Picture this. You arrive at Marbella's harbour on your super yacht. You are whisked away by the on-board helicopter to your hilltop sprawling estate (it covers the entire top of the hill). Your chauffeur is polishing your Bentley at the end of the driveway and your personal assistant is putting together the list of social invitations for the week for you to choose from. Yes, this is life. Not my life, but somebody's.
Marbella and the neighbouring naughty Puerto Bañus are a playground for the rich and famous, rich and infamous and the not-so-famous but rich. You get the picture. The hilltop estates are staggering in their extravagance and I hear that many of them are occupied only a couple of weeks a year if at all. Super yachts sail here in the summer and even now out of season the harbour is full of beautiful luxurious yachts. One notable super yacht docked here at the moment is SHAF, belonging to the Saudi royal family. I am told that in the summer they come here with an impressive entourage and can be seen lounging on the decks of the beautiful yacht (not all at once, it's not that large:).
Protected by the Sierra Blanca mountain range to the immediate north, Marbella enjoys a micro climate that offers more than 300 days of sunshine a year and temperatures that range between 18℃ and 30℃. The local population of about 400,000 expands in season with more than 4 million tourists flocking here from all over the world. Locals say that summers are so busy with tourists that you cannot get an inch of space on the long beach and good luck getting a seat at a restaurant on the marina. Activities here vary but the most popular two are boating and golf. There are more golf courses per person here than anywhere else in the world.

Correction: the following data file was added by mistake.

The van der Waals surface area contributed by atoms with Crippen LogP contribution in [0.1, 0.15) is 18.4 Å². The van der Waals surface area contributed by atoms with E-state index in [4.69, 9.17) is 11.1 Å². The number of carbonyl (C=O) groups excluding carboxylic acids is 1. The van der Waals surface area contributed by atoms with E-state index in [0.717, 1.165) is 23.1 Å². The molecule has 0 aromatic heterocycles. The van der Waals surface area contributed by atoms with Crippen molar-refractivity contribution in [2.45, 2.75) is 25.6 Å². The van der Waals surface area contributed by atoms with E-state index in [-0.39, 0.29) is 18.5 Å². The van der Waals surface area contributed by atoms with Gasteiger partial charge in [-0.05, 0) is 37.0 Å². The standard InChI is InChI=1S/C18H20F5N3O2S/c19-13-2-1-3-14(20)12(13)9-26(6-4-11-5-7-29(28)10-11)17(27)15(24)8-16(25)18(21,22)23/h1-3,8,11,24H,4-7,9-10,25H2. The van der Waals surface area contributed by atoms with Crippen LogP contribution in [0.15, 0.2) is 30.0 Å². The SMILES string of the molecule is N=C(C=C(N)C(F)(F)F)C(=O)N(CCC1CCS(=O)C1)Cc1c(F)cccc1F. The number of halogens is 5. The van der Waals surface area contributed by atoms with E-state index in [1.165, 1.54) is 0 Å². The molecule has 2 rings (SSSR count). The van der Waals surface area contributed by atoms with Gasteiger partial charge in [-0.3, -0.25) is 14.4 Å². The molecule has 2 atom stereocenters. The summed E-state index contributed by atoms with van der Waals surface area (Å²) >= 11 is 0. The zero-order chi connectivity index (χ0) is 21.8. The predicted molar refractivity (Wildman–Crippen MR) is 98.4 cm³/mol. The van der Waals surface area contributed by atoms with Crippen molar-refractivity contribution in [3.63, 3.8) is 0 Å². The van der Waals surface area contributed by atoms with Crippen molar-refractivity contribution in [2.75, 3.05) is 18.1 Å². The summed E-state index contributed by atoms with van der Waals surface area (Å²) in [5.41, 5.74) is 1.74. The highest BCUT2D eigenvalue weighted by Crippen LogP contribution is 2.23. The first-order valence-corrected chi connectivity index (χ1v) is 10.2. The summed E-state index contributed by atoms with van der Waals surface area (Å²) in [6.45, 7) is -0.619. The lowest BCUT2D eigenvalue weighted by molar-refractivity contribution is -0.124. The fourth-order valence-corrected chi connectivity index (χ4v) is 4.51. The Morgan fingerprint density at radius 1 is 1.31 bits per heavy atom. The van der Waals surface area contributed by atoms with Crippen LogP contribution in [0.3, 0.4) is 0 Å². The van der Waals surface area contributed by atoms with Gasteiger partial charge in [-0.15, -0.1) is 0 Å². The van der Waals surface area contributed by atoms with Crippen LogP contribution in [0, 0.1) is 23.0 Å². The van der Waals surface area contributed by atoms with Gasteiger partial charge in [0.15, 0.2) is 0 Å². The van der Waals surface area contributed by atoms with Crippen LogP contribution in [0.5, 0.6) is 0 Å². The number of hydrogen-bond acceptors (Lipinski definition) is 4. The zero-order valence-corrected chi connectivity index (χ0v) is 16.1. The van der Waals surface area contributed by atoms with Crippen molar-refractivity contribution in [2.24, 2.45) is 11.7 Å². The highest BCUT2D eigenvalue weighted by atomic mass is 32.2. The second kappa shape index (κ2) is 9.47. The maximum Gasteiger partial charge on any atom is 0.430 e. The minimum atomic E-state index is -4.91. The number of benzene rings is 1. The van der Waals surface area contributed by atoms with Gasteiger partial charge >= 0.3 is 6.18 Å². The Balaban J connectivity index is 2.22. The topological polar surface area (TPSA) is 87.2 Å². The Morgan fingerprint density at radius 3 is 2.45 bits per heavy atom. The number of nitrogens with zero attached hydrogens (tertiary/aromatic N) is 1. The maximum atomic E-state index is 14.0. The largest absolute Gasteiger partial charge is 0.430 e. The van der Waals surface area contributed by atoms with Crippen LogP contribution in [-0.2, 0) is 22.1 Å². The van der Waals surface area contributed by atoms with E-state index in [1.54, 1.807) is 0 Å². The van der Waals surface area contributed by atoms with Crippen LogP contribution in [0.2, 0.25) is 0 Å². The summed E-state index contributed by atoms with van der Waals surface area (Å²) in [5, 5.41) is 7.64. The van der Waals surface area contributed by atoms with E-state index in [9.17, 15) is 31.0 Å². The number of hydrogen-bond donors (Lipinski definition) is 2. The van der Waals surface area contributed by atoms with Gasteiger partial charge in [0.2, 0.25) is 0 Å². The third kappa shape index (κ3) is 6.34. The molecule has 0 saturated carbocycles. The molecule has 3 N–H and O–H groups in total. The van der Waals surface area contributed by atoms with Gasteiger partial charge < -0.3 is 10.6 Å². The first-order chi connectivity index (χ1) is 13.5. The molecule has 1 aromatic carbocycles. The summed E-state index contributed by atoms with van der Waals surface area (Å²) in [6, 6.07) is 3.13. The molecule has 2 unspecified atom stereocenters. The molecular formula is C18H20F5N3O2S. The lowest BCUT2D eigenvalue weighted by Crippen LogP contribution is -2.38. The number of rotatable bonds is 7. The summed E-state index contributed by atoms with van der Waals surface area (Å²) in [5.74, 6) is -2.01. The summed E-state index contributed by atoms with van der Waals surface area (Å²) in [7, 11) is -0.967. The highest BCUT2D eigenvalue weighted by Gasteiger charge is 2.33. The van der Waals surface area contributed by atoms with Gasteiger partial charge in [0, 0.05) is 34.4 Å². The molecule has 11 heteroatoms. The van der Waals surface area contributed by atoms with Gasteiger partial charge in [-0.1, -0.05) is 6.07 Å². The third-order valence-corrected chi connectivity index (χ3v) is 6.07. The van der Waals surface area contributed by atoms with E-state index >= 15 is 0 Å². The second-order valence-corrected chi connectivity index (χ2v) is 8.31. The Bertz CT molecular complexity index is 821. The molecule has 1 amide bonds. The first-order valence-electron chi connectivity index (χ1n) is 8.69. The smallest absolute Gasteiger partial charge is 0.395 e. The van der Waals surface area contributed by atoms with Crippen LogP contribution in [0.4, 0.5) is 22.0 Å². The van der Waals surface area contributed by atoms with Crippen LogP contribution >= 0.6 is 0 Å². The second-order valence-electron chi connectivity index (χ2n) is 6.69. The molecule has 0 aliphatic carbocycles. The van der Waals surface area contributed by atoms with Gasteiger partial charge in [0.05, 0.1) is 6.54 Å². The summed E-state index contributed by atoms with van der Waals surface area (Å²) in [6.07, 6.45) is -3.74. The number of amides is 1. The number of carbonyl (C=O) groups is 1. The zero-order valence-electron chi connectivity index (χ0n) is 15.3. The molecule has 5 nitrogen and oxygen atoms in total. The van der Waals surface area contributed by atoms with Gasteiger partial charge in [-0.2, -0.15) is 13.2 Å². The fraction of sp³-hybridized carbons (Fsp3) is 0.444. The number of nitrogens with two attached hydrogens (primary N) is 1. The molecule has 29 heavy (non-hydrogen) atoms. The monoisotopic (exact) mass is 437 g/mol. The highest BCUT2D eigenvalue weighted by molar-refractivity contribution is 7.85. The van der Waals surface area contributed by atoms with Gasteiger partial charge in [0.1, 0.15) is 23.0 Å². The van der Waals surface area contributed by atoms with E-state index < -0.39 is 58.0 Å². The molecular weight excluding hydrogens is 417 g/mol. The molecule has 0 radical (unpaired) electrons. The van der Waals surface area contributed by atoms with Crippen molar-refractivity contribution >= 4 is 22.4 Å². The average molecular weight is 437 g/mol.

Marbella and Puerto Bañus sit about 8 km from each other, Puerto Banus to the east and Marbella to the west, forming a continuous residential area between them. A beautiful paved promenade connects the two communities along the beach with palm trees, restaurants, bars and cafes open all year round. The stretch between Marbella and Puerto Banus is known as The Golden Mile. It earned its name from real estate prices in this area that are the highest in Europe, even more expensive than London real estate. Puerto Banus is known as the “wild child” of the two communities. This is partyland where you’d find the night life, flashy cars, expensive boutiques and the see and be seen culture. The Shaf super yacht I mentioned is docked here and you see ferraris and Lamborghinis circulating the narrow road running in front of the marina making quite a bit of a racket revving up their engines in case you didn't notice them. Funny. One more flashy place to mention is Nikki Beach just west of Marbella. This beach club, open in the summer only, is where €1000 champagne bottles get splashed around like water and where the beach parties happen. Not my scene but I thought you should know:).
Marbella has an interesting social history. It used to be another sleepy Spanish fishing village in the past until a European Prince Alfonso Hohenlohe got stuck in the village because of problems with his Rolls Royce (ah, the tough life of the aristocracy). The prince fell in love with the area and begun buying land and developing it into a resort for European aristocracy and Hollywood stars (his friends). In 1954 he famously transformed his residence into the Marbella Club Hotel that immediately attracted his European and Hollywood “crew” and thus was born Marbella, the destination for those who could afford it. The beautiful hotel is still a landmark in Marbella. We didn't stay there but made it our "headquarter" for stopping by for drinks, lunches and spa. Prices there defy gravity but I have a weakness for historic hotels and the food and service were superb.
This charming place caught the attention of the Saudi royalty in the 70’s and the then King Fahd had a palace fit for a king built on the famous golden mile, an exact replica of the white house. For years he came to Puerto Bañus with a fleet of jumbo jets and a large entourage (some say 3000) and injected a huge amount of money into the local economy. He entertained European royalty here and the high political echelon with foods flown in weekly from Saudi Arabia. When he died in 2005 the city declared a three day mourning period and declared him an “adopted son of the municipality”.